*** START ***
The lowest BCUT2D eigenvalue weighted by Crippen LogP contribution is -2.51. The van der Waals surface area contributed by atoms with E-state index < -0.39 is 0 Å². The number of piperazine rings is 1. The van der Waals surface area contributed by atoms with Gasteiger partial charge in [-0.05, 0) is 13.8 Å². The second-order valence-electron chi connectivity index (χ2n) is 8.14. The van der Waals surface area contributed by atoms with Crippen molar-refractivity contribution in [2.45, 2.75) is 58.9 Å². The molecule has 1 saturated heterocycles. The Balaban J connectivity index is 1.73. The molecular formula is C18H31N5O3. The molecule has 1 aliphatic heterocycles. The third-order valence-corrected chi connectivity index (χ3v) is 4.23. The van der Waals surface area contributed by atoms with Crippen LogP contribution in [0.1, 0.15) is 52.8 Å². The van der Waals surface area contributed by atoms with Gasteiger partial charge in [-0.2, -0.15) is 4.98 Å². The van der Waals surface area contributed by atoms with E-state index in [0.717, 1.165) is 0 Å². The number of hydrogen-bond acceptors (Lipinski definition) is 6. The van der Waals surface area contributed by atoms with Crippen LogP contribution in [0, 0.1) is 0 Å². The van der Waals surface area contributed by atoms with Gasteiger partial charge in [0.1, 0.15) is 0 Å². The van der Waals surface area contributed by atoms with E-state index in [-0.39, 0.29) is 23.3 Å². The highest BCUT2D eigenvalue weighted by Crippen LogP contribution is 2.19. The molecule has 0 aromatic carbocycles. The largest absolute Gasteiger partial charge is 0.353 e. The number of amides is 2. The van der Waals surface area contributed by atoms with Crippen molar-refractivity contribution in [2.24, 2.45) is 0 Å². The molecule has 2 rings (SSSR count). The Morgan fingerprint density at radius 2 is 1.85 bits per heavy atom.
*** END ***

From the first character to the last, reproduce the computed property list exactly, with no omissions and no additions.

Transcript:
The lowest BCUT2D eigenvalue weighted by Crippen LogP contribution is -2.51. The van der Waals surface area contributed by atoms with E-state index < -0.39 is 0 Å². The number of piperazine rings is 1. The van der Waals surface area contributed by atoms with Gasteiger partial charge in [-0.05, 0) is 13.8 Å². The second-order valence-electron chi connectivity index (χ2n) is 8.14. The van der Waals surface area contributed by atoms with Crippen molar-refractivity contribution in [2.45, 2.75) is 58.9 Å². The molecule has 1 saturated heterocycles. The Balaban J connectivity index is 1.73. The molecular formula is C18H31N5O3. The molecule has 1 aliphatic heterocycles. The third-order valence-corrected chi connectivity index (χ3v) is 4.23. The van der Waals surface area contributed by atoms with Crippen LogP contribution in [0.1, 0.15) is 52.8 Å². The van der Waals surface area contributed by atoms with Gasteiger partial charge in [-0.2, -0.15) is 4.98 Å². The van der Waals surface area contributed by atoms with E-state index in [0.717, 1.165) is 0 Å². The number of hydrogen-bond acceptors (Lipinski definition) is 6. The van der Waals surface area contributed by atoms with Crippen LogP contribution in [0, 0.1) is 0 Å². The van der Waals surface area contributed by atoms with Gasteiger partial charge in [0.1, 0.15) is 0 Å². The van der Waals surface area contributed by atoms with E-state index in [-0.39, 0.29) is 23.3 Å². The highest BCUT2D eigenvalue weighted by Crippen LogP contribution is 2.19. The molecule has 0 aromatic carbocycles. The largest absolute Gasteiger partial charge is 0.353 e. The number of amides is 2. The van der Waals surface area contributed by atoms with Crippen molar-refractivity contribution in [2.24, 2.45) is 0 Å². The molecule has 2 rings (SSSR count). The Morgan fingerprint density at radius 2 is 1.85 bits per heavy atom.